This famous small study (7.09 x 6.61 inches) was done in silverpoint, an extremely unforgiving medium that can make the most steady hand seem clumsy and awkward but of course, Leonardo was the supreme master of silverpoint. Leonardo used mostly diagonal hatching on all his drawings, and here he makes it seem effortless, and yet the expression on her face is so tender and real...a young woman lost in thought or daydreaming...even with the staining on the cheek this drawing makes you forget you are looking at a drawing. His technique shows the scientist absolutely, the hatching marks long and flawless, as if made with a ruler. I can imagine this model sitting next to a window as Da Vinci drew this, and if Raphael was quick with the former example, here Leonardo definitely took his time, only reinforcing the profile of her face and neck. Emotion itself seems to be a subject of his relentless scientific mind. Someone like Da Vinci, with his razor-sharp eye, always astounds me how he was able to merge that observation with pure emotion. Most artists are either one or the other, not both. I can see how his genius would have made it difficult to teach students...he was simply at another level, and we haven't caught up yet.

Popular posts from this blog

More Old Master Drawings

There is nothing in all the world more beautiful or significant of the laws of the universe than the nude human body.
Robert Henri

Charles Louis Müller, A Standing Female Nude Leaning Against an Arch, ca.1864

Once again I decided to talk about some Old Master drawings and delve into the thinking behind how these drawings may have been created and the knowledge of the artist. In the above drawing by Müller, done in sanguine with white chalk highlights, the figure is drawn from a low view-point, with her body twisting toward her left side while resting on one knee. Note how Müller alternates the bent right leg with the bent left arm to create dynamic contrast. The right arm is also foreshortened and partially in shadow. Expressing power and femininity, this is a study that is Renaissance in spirit, even Mannerist, revealing the female nude as sculptural yet always graceful.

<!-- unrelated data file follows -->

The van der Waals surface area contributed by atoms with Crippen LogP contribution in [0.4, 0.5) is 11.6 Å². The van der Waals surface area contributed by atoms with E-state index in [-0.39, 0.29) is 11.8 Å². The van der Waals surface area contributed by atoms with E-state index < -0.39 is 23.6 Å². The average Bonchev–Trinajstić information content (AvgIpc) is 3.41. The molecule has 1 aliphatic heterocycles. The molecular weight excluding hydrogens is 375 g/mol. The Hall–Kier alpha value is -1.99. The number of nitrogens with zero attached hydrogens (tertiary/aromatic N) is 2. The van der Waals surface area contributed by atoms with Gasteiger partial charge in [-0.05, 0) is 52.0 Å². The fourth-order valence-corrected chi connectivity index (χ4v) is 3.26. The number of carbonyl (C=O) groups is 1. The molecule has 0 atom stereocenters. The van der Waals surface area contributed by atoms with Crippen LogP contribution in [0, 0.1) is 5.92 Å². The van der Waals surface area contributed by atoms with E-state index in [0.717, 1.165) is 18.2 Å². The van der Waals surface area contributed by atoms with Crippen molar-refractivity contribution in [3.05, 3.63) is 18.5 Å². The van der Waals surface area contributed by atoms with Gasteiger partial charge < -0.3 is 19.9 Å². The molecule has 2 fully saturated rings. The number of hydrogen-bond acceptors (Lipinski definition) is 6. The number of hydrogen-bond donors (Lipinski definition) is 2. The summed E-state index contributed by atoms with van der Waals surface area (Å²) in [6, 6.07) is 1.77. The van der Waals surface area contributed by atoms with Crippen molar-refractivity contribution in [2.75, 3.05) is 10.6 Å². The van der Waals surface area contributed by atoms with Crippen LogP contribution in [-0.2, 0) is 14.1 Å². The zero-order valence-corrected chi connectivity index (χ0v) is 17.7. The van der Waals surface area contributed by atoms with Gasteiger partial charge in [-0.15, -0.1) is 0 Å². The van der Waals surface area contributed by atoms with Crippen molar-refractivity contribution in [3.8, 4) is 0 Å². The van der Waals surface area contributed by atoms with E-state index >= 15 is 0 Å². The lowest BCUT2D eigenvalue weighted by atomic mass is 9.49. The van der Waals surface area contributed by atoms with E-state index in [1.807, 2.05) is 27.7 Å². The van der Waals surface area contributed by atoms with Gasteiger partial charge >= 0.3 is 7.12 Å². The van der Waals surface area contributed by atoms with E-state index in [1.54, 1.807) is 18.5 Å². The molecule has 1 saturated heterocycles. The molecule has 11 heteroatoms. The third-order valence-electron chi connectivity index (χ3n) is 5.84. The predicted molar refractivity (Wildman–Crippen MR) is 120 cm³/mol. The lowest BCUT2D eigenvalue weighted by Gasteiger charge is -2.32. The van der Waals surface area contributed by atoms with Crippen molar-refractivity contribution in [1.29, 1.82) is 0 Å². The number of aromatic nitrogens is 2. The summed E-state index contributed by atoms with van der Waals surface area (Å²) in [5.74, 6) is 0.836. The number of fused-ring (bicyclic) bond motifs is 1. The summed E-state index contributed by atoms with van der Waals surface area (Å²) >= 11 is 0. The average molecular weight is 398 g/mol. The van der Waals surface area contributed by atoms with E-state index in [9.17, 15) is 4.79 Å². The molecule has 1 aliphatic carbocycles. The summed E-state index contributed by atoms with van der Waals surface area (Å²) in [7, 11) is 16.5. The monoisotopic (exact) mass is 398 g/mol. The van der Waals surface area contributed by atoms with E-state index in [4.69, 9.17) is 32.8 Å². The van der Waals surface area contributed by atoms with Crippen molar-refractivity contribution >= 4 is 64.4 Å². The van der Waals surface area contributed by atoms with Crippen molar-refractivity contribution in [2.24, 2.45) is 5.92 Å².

Anton Raphael Mengs, Seated male nude viewed from the back, 1755

One of several Academic nude studies by Mengs, this …

Pompeo Batoni

Apollo and two Muses, 1719

Giant of the Rococo and early Neoclassicism, Pompeo Batoni was born on January 25, 1708 in Lucca, Italy. Immensely popular in his time, his name sadly is not commonly recognized today because like many Old Masters, his work is not defined by one or two singular masterpieces but by an oeuvre that is overall, incredible. Batoni is something of an anomaly in that he had the midas touch in every genre he worked in, whether portraiture, mythological, and biblical. He trained under a few painters, notably Sebastiano Conca yet he quickly fused his own style together by reinterpreting Classicism with his own vigor for dynamic posing, color and anatomy that he felt was lacking in many artists of the Rococo. His reputation as a portraitist in Rome was highly successful, particularly for many British patrons of the Grand Tour who had heard of Batoni by word of mouth and sought his genius.

In Apollo and two Muses above Batoni seems to conjure mythology and Classicism w…

Guercino il Magnifico

Self-Portrait of the Artist holding a Palette, ca.1635

Giovanni Francesco Barbieri, known as Guercino was born on February 8, 1591 in Cento, a small city near Ferrara. He is one of the great masters of the Italian Baroque and poet of painters. Noted for his speed and efficiency, Guercino also worked in a number of mediums with equal passion whether ink, chalk, charcoal, or oils. His nickname, which means 'little cross-eyes' in Italian, derives in part from an apocryphal childhood accident where he supposedly awoke from a deep sleep as a child from a loud scream that caused his eyes to cross. Another story says something was thrown into his eyes. At any rate, he was self-taught as an artist from as early as nine years old and by his early teens was discovered by the eldest of the Carracci where he would spend some time at the Accademia Degli Incamminati before venturing out on his own. Despite his apparent 'handicap', his vision and talent would make him a giant that few…